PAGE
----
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SCOTUS in the Digital Age's Evolving Concepts of Privacy

Cell towers smallThe 4th Amendment and the Digital Age are set to collide again, this time in the on November 29 when the SCOTUS is to hear arguments in the case of Carpenter v. United States. At issue is the protection against warrantless searches and application of the “third-party” doctrine to cellular phone data. The stakes are high for everyone who has a cell phone, which means just about everybody in the country.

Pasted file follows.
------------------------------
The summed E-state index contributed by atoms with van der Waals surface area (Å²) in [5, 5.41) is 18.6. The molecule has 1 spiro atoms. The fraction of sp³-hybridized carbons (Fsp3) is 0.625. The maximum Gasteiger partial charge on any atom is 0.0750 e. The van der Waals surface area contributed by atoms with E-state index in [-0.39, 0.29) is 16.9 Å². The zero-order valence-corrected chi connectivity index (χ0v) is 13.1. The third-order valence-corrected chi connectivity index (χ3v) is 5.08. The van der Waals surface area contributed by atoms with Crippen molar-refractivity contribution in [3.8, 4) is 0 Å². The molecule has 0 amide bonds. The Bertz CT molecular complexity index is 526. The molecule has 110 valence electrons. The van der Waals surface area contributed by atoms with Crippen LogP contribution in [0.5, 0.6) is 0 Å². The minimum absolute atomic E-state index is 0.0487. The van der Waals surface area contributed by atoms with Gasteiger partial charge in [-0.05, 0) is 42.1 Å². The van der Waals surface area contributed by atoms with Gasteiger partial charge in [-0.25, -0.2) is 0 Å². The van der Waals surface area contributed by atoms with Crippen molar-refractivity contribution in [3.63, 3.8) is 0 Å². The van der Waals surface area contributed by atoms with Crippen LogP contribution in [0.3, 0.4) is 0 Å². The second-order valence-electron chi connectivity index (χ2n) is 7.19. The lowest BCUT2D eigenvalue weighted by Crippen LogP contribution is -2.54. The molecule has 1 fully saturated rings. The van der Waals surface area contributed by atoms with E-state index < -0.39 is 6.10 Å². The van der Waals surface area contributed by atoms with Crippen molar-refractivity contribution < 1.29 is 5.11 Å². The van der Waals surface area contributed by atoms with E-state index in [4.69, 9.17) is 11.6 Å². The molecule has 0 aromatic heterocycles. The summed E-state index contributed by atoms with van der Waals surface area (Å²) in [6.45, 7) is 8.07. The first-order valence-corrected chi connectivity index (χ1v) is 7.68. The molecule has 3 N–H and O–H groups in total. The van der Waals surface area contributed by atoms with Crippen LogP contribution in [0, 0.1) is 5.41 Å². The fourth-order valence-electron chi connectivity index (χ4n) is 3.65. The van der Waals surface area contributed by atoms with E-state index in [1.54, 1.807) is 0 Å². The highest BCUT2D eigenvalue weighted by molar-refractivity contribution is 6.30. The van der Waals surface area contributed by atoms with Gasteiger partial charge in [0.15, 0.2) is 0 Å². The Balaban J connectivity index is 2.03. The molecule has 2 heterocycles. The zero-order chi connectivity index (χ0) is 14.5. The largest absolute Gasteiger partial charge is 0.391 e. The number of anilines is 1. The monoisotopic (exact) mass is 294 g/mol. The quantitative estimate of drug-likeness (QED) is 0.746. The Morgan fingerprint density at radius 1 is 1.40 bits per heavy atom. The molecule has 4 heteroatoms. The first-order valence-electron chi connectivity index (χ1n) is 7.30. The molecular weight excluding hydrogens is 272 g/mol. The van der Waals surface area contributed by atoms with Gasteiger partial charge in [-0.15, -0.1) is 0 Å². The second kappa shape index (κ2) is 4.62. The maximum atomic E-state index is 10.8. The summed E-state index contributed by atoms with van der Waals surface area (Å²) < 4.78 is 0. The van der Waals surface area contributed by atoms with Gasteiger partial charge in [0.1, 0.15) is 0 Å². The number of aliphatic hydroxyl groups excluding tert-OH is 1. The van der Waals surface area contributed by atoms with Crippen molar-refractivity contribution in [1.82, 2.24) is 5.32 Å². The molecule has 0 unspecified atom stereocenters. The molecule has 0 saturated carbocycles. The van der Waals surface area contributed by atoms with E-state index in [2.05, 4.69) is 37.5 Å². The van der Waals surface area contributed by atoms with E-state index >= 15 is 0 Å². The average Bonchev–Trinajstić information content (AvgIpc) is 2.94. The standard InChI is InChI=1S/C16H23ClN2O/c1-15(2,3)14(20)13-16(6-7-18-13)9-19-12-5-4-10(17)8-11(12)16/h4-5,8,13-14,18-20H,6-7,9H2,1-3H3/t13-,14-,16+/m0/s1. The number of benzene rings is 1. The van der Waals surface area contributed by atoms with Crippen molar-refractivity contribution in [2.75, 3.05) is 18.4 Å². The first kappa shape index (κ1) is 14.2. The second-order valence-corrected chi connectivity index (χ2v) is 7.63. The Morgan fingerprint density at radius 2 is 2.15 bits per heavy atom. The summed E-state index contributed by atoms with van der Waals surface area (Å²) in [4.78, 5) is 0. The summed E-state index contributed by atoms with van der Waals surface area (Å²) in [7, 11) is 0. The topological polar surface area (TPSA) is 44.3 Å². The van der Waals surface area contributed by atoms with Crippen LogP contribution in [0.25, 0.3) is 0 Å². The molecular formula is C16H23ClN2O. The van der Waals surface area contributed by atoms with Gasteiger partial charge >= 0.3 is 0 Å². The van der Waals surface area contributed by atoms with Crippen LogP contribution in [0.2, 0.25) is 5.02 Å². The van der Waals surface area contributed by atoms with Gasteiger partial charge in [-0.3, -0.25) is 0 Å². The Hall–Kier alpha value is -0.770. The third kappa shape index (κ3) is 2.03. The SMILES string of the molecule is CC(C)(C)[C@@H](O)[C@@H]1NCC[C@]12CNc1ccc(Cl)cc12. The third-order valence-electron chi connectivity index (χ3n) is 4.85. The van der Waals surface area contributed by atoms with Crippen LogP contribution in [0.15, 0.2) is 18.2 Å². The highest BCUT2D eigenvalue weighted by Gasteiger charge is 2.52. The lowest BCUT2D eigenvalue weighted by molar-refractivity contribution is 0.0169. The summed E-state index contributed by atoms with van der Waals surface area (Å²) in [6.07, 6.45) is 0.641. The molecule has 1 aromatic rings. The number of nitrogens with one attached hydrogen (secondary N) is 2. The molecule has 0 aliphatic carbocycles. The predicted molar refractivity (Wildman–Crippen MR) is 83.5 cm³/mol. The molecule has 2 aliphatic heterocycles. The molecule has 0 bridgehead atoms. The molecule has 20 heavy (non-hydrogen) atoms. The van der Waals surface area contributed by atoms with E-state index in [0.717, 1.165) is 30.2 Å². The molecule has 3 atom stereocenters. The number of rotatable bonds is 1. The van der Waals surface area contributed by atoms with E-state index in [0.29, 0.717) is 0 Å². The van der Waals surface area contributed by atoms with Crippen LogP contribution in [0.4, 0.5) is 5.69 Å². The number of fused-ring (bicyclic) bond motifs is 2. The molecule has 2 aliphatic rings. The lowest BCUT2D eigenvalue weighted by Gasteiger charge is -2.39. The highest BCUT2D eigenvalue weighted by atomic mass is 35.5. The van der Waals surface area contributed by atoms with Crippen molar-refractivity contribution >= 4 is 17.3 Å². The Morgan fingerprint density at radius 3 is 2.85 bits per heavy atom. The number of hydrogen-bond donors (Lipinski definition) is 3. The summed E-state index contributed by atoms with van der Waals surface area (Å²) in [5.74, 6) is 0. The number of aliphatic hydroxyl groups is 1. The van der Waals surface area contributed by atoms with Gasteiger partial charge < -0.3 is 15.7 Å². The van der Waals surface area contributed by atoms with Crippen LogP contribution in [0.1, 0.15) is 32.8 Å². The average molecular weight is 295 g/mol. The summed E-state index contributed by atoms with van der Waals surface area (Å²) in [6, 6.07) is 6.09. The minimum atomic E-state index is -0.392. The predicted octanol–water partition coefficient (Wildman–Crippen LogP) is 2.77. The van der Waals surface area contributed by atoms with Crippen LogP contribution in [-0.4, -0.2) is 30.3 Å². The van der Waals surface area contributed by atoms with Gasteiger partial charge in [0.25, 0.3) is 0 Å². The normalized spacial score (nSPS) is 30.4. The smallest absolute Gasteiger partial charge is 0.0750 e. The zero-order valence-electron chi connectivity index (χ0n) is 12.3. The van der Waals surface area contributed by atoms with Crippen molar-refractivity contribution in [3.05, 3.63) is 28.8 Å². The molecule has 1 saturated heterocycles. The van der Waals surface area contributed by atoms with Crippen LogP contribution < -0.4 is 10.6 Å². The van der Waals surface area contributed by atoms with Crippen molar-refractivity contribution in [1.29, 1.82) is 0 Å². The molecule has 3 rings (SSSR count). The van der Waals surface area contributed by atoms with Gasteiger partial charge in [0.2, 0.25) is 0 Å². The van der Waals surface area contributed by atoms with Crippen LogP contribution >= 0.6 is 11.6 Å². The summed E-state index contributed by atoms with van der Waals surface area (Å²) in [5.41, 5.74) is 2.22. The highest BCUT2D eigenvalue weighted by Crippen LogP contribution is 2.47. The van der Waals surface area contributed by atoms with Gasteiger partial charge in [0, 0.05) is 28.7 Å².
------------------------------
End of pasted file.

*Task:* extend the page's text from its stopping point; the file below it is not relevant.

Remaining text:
Carpenter brings to the Court the law enforcement practice of requesting various data from cellphone service providers, data which providers routinely keep and store. Law enforcement gets the data through an order under the Stored Communications Act, 18 U.S.C. 2703(d). The standard for issuing such orders is lower than the probable cause standard for search warrants. Orders to turn over data are granted if there are “specific and articulable facts showing that there are reasonable grounds to believe” the data are “relevant and material to an ongoing criminal investigation.” The lower standard is justified in part by the third-party doctrine, which reflects the principle that information voluntarily shared with another person isn’t protected by the 4th Amendment. The doctrine, developed in the 1970’s, works well when applied to things like bank records. But given the sheer volume and nature of the data collected by cellphone service providers (not to mention the purveyors of smartphone apps) the principle seems to many, including Justice Sotomayor, “ill-suited to the digital age.” United States v. Jones, 565 U.S. at 417 (Sotomayor, J., concurring).